It’s been reported by news media for weeks that Abbott Labs’ point-of-care test to detect the novel coronavirus SARS-CoV-2 is providing false negatives. On Thursday, the Food and Drug Administration issued an alert warning about the test’s inaccuracy.
The test, which provides results in about 15 minutes, is being used by the Arkansas Department of Health. Asked if he knew of the accuracy issues with the Abbott point-of-care test, Secretary of Health Dr. Nate Smith said yes. He wrote in an email: “We have been aware of issues with the Abbott ID Now platforms from published literature and have been selective in the settings in which we have chosen to use these. Some settings are more likely to result in false negatives, and we have tried to avoid those settings.”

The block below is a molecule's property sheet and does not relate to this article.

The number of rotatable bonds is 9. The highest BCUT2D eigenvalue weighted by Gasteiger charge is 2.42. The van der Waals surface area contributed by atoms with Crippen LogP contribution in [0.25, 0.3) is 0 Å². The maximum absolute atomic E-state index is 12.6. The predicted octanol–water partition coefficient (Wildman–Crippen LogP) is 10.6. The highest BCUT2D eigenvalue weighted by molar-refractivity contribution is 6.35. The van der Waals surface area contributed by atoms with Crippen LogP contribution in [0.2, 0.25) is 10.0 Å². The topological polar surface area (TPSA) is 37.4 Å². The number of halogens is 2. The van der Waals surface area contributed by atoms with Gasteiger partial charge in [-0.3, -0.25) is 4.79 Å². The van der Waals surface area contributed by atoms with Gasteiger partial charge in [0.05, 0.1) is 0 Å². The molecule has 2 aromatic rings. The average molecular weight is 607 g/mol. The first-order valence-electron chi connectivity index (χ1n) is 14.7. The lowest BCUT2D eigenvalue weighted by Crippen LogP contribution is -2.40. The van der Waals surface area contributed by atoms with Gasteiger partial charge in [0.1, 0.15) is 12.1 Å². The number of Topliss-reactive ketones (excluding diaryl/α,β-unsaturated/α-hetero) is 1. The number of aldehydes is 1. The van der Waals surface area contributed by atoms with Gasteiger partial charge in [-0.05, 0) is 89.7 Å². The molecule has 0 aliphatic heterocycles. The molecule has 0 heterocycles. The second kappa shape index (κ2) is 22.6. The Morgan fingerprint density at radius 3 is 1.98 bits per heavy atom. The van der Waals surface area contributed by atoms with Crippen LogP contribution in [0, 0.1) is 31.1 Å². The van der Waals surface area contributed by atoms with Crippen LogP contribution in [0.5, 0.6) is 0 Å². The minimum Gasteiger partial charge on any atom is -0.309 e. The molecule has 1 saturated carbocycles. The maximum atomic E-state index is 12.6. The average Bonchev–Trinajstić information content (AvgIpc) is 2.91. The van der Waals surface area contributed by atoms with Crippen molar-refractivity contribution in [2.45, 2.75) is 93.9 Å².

Smith said the Abbott tests are testing “relatively low-risk individuals” at health care facilities. The department will provide a list of those facilities later. “The sensitivity and specificity are characteristics of the test, but what is most important in this context is the negative predictive value. For screening lower-risk populations, the negative predictive value of the Abbott ID Now test is still very high. We have also encouraged use of dry swabs rather than diluting in viral transport media because the sensitivity of the Abbott ID Now test is thought to be higher with point of care dry swabs.”
NPR reported in April that the test was producing false negatives at a rate of 14.8 percent.
Dr. Bruce Murphy, CEO of the Arkansas Heart Hospital, donated 500 of the Abbott Labs tests to the state to test health care workers in early April. Smith said the ID NOW machines used by the state were provided by the federal Department of Health and Human Services.
Is this the test used in inmates before parole? We’ve asked the Department of Health and the Corrections Department. UPDATE: No. Spokesman Soloman Graves said the prison is sending its samples to laboratories at the health department, the Veterans Administration hospitals and AEL in Memphis.